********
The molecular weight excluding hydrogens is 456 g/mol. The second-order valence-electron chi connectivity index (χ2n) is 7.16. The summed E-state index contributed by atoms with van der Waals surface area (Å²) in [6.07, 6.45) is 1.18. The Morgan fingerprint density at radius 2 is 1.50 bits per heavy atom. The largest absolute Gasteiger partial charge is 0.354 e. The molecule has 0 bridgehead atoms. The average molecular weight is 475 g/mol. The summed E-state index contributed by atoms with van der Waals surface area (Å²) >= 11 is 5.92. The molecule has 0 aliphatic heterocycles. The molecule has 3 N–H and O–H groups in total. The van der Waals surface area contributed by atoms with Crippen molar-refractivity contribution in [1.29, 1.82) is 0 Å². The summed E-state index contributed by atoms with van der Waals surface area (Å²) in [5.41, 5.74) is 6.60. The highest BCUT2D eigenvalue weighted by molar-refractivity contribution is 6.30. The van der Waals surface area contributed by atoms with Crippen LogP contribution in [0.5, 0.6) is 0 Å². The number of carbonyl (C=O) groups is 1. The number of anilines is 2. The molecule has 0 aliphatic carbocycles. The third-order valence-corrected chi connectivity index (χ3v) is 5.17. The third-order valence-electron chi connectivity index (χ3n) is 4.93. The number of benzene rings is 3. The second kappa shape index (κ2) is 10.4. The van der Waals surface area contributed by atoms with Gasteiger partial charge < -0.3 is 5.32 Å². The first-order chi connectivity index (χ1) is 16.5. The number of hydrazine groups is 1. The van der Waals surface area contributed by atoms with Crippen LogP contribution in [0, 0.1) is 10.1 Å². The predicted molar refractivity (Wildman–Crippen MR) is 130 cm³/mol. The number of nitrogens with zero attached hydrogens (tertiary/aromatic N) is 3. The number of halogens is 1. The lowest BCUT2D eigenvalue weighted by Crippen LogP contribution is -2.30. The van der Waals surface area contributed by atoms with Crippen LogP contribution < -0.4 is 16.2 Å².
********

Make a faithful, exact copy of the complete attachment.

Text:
The molecular weight excluding hydrogens is 456 g/mol. The second-order valence-electron chi connectivity index (χ2n) is 7.16. The summed E-state index contributed by atoms with van der Waals surface area (Å²) in [6.07, 6.45) is 1.18. The Morgan fingerprint density at radius 2 is 1.50 bits per heavy atom. The largest absolute Gasteiger partial charge is 0.354 e. The molecule has 0 bridgehead atoms. The average molecular weight is 475 g/mol. The summed E-state index contributed by atoms with van der Waals surface area (Å²) >= 11 is 5.92. The molecule has 0 aliphatic heterocycles. The molecule has 3 N–H and O–H groups in total. The van der Waals surface area contributed by atoms with Crippen molar-refractivity contribution in [1.29, 1.82) is 0 Å². The summed E-state index contributed by atoms with van der Waals surface area (Å²) in [5.41, 5.74) is 6.60. The highest BCUT2D eigenvalue weighted by molar-refractivity contribution is 6.30. The van der Waals surface area contributed by atoms with Crippen LogP contribution in [0.5, 0.6) is 0 Å². The number of carbonyl (C=O) groups is 1. The number of anilines is 2. The molecule has 0 aliphatic carbocycles. The third-order valence-corrected chi connectivity index (χ3v) is 5.17. The third-order valence-electron chi connectivity index (χ3n) is 4.93. The number of benzene rings is 3. The second kappa shape index (κ2) is 10.4. The van der Waals surface area contributed by atoms with Gasteiger partial charge < -0.3 is 5.32 Å². The first-order chi connectivity index (χ1) is 16.5. The number of hydrazine groups is 1. The van der Waals surface area contributed by atoms with Crippen LogP contribution in [0, 0.1) is 10.1 Å². The predicted molar refractivity (Wildman–Crippen MR) is 130 cm³/mol. The number of nitrogens with zero attached hydrogens (tertiary/aromatic N) is 3. The number of halogens is 1. The lowest BCUT2D eigenvalue weighted by Crippen LogP contribution is -2.30. The van der Waals surface area contributed by atoms with Crippen LogP contribution < -0.4 is 16.2 Å².